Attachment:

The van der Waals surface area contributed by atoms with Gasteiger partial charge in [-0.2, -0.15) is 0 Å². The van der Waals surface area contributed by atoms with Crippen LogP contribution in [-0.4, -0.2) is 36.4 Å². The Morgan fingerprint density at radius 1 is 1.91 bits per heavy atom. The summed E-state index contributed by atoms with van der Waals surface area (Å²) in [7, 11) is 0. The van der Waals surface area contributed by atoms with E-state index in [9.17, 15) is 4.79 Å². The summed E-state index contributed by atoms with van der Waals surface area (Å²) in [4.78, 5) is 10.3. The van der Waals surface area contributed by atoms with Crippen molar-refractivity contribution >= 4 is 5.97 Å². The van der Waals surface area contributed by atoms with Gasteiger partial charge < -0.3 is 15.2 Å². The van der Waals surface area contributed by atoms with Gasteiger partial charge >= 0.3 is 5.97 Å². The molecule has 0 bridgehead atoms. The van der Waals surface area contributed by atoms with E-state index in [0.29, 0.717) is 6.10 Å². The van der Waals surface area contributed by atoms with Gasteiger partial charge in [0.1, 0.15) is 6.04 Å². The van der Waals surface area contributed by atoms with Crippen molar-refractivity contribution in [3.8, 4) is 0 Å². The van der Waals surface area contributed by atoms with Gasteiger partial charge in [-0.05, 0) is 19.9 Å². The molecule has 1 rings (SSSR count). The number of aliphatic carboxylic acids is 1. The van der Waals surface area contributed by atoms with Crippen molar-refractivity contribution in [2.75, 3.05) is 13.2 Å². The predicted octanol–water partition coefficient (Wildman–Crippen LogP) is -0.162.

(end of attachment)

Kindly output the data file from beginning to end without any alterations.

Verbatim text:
The van der Waals surface area contributed by atoms with Gasteiger partial charge in [-0.2, -0.15) is 0 Å². The van der Waals surface area contributed by atoms with Crippen LogP contribution in [-0.4, -0.2) is 36.4 Å². The Morgan fingerprint density at radius 1 is 1.91 bits per heavy atom. The summed E-state index contributed by atoms with van der Waals surface area (Å²) in [7, 11) is 0. The van der Waals surface area contributed by atoms with E-state index in [9.17, 15) is 4.79 Å². The summed E-state index contributed by atoms with van der Waals surface area (Å²) in [4.78, 5) is 10.3. The van der Waals surface area contributed by atoms with Crippen molar-refractivity contribution >= 4 is 5.97 Å². The van der Waals surface area contributed by atoms with Gasteiger partial charge < -0.3 is 15.2 Å². The van der Waals surface area contributed by atoms with Gasteiger partial charge >= 0.3 is 5.97 Å². The molecule has 0 bridgehead atoms. The van der Waals surface area contributed by atoms with E-state index in [0.29, 0.717) is 6.10 Å². The van der Waals surface area contributed by atoms with Gasteiger partial charge in [0.1, 0.15) is 6.04 Å². The van der Waals surface area contributed by atoms with Crippen molar-refractivity contribution in [3.8, 4) is 0 Å². The van der Waals surface area contributed by atoms with Gasteiger partial charge in [-0.05, 0) is 19.9 Å². The molecule has 1 rings (SSSR count). The number of aliphatic carboxylic acids is 1. The van der Waals surface area contributed by atoms with Crippen molar-refractivity contribution in [2.75, 3.05) is 13.2 Å². The predicted octanol–water partition coefficient (Wildman–Crippen LogP) is -0.162.